Aliette de Bodard’s 2021 Fireheart Tiger is a standalone secondary-universe fantasy.
Princess Thanh was dispatched to Ephteria as a child; the least favourite child, she was the natural choice to send as hostage to the powerful faraway country. As a young woman she has returned to her homeland, Bình Hải. Her experiences changed her in ways that she is reluctant to reveal.
There was a fire. There are fires.
Objects tend to burst into flames when Thanh is around. It’s not something she does on purpose, if indeed she is causing the fires. Since she does not understand why or how this happens, it’s nothing she can do to stop it. She smothers the fires as soon as she notices them, all the while hoping that nobody ever connects the princess with a rash of small fires.
Ephteria is simultaneously Bình Hải’s greatest ally and its greatest threat. The assistance the imperial nation grants Bình Hải allows Bình Hải to resist the territorial ambitions of its immediate neighbours. The catch is that Ephteria has its own ambitions and they do not require proximity. Whether it’s special legal concessions for its misbehaving traders or other matters, Ephteria is always pushing for new accommodations.
When the latest embassy from Ephteria arrives, Thanh is tasked with dealing with the visitors. It’s a thankless job, since the results can only be displeasing. Ephteria is consistent that way. There is one compensation: the embassy includes the beguiling Eldris, Thanh’s ex-lover.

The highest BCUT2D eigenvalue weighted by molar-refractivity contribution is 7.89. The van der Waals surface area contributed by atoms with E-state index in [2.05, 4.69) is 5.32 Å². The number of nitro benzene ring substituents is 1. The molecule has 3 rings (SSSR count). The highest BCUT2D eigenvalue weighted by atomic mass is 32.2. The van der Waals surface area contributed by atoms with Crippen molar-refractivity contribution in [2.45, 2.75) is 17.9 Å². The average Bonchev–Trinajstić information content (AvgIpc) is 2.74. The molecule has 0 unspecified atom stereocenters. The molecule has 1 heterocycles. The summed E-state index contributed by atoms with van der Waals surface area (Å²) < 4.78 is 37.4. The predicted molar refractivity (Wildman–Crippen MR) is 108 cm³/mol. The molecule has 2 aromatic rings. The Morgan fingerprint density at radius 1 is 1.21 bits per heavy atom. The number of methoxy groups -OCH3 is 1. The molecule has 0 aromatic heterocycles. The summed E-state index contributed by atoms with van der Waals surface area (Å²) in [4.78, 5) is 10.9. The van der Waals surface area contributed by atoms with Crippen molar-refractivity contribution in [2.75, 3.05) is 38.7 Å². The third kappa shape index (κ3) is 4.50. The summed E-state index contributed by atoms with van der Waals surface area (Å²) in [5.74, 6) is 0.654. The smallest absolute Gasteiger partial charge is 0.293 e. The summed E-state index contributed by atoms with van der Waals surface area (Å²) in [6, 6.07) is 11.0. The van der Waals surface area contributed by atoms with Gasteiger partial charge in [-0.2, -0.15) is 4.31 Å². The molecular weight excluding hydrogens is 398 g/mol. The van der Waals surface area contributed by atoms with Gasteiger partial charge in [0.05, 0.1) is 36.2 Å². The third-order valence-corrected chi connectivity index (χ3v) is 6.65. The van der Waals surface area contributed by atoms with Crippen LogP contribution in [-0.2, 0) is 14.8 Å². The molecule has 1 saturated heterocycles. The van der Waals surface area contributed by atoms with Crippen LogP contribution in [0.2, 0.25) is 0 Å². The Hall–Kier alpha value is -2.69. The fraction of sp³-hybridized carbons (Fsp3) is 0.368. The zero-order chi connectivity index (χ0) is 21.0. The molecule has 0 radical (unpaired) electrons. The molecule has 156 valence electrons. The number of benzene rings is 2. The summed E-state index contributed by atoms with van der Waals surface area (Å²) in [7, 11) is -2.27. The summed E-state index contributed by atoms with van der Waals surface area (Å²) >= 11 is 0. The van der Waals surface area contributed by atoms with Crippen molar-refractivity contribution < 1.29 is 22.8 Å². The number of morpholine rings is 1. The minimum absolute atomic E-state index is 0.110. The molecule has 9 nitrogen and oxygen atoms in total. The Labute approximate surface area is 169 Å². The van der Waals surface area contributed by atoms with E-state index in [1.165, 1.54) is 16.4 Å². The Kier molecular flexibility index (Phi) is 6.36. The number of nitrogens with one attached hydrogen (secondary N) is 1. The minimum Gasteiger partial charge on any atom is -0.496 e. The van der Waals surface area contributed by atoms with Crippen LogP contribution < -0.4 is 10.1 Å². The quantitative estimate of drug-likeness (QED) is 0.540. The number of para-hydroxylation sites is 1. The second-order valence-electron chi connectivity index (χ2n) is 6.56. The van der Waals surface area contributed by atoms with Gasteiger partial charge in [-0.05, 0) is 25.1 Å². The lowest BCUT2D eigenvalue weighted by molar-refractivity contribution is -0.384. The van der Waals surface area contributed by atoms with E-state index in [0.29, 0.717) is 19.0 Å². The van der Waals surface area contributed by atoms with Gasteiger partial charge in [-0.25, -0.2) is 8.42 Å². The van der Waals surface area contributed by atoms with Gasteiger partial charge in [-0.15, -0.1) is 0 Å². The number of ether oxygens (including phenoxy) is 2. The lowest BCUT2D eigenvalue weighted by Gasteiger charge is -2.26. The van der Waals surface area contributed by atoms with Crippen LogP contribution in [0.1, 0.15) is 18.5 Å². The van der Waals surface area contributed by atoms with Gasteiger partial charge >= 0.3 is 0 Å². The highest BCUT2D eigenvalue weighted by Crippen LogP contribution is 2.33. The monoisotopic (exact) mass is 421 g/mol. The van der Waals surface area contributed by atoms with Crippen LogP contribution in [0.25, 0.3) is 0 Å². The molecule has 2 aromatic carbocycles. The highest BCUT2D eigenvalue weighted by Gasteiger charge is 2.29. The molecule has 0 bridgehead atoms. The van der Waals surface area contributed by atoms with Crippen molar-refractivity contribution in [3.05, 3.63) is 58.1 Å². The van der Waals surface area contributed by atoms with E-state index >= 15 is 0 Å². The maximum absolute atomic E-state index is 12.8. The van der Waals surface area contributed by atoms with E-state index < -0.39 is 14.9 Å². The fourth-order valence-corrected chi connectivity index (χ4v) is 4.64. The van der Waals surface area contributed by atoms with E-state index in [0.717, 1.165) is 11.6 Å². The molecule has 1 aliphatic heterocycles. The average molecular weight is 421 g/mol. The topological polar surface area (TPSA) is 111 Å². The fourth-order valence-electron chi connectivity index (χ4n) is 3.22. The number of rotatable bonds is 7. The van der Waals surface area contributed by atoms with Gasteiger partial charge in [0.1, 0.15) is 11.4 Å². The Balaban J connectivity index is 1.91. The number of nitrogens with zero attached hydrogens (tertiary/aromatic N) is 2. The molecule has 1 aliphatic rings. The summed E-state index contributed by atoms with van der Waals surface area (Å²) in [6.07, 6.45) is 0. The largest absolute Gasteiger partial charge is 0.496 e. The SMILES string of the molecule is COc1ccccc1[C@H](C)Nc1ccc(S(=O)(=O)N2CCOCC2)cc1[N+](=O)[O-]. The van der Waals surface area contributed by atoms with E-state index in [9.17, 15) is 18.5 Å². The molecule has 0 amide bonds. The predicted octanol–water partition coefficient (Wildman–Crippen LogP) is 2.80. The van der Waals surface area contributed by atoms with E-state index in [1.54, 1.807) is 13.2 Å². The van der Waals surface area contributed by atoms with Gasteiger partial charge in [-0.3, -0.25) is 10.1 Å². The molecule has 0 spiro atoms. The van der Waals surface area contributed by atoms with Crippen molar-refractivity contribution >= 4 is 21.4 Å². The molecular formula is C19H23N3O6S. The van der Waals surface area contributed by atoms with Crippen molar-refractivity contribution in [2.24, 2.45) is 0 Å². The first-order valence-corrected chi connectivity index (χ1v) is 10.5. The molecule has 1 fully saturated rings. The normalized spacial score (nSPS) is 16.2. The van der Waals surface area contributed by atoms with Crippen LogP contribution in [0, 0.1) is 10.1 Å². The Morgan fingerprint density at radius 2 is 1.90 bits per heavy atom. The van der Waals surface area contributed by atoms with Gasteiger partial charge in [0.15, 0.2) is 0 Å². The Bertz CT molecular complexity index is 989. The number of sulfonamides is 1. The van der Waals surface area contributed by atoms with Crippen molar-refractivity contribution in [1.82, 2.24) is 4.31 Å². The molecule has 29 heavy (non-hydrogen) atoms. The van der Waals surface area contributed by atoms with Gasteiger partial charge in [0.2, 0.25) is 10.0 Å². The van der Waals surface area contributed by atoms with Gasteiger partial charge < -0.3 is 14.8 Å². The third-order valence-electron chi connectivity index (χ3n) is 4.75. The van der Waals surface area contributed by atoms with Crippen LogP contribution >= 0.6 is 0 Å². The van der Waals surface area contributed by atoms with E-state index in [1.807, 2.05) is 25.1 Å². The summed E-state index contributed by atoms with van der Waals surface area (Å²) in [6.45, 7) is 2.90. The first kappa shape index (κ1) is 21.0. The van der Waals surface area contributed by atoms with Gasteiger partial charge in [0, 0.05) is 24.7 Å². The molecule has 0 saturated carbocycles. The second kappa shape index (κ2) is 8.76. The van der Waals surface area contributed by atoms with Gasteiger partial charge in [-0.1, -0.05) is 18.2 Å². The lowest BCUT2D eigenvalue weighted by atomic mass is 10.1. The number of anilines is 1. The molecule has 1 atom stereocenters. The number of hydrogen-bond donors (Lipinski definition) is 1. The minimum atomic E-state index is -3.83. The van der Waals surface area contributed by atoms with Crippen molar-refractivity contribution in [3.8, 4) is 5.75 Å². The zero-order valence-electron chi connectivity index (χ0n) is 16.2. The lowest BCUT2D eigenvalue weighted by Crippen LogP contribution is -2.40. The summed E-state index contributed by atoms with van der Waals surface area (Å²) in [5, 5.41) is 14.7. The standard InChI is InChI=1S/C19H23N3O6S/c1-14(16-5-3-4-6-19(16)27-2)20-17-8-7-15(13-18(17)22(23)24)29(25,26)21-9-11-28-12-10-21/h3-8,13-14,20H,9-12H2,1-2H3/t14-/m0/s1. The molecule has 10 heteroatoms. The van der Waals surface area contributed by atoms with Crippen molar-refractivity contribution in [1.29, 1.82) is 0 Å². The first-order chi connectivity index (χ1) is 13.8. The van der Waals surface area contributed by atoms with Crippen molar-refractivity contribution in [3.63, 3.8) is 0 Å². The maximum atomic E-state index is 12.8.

Eldris has her own agenda in addition to serving as an emissary. First of all, she’s determined to transition from ex- to current lover. She is also determined to return to her homeland with Thanh as her bride.
It’s a very intriguing proposal. Marriage to an aristocrat of the first water has clear benefits that may well outweigh the costs, both for Thanh and for her homeland. There’s just one hitch. There’s someone new in Thanh’s life. This presents Thanh with a problem: should she embrace her old flame and all the imperial baggage that comes with the relationship, or take a chance on the hot new thing?
I picked this in part because it has a pretty cover. Publishers who want me to review their book might want to take heed.
There are actually a lot of hitches. Even if Thanh didn’t have romantic options, there is the fact that she would be very much the junior partner if she married Eldris. She would be the exotic bride who no doubt could be set aside easily once Eldris got bored (assuming Thanh didn’t conveniently fall off a balcony into a pit filled with vipers). Additionally, dynastic union might be a convenient step towards Ephteria’s assimilation of Thanh’s much smaller homeland. Most of the benefits are short term and the risks are mostly long term. Still, one has to get through the short term to reach the long term.
(In Ephteria’s defense, the conduct of other nations in the region suggests they would treat Ephteria no better than Ephteria if they had the upper hand. It’s all power politics, if not naked, then definitely scantily clad.)
This seems to be aristocratic courtship drama week here at James Nicoll Reviews. Partly this is just a fluke; but there’s also the fact that books about the travails of the wealthy and high-born are common. It does not take too many draws to get a run of this sort. De Bodard is at least a more than commonly skilled writer and Thanh an engagingly powerless aristocrat.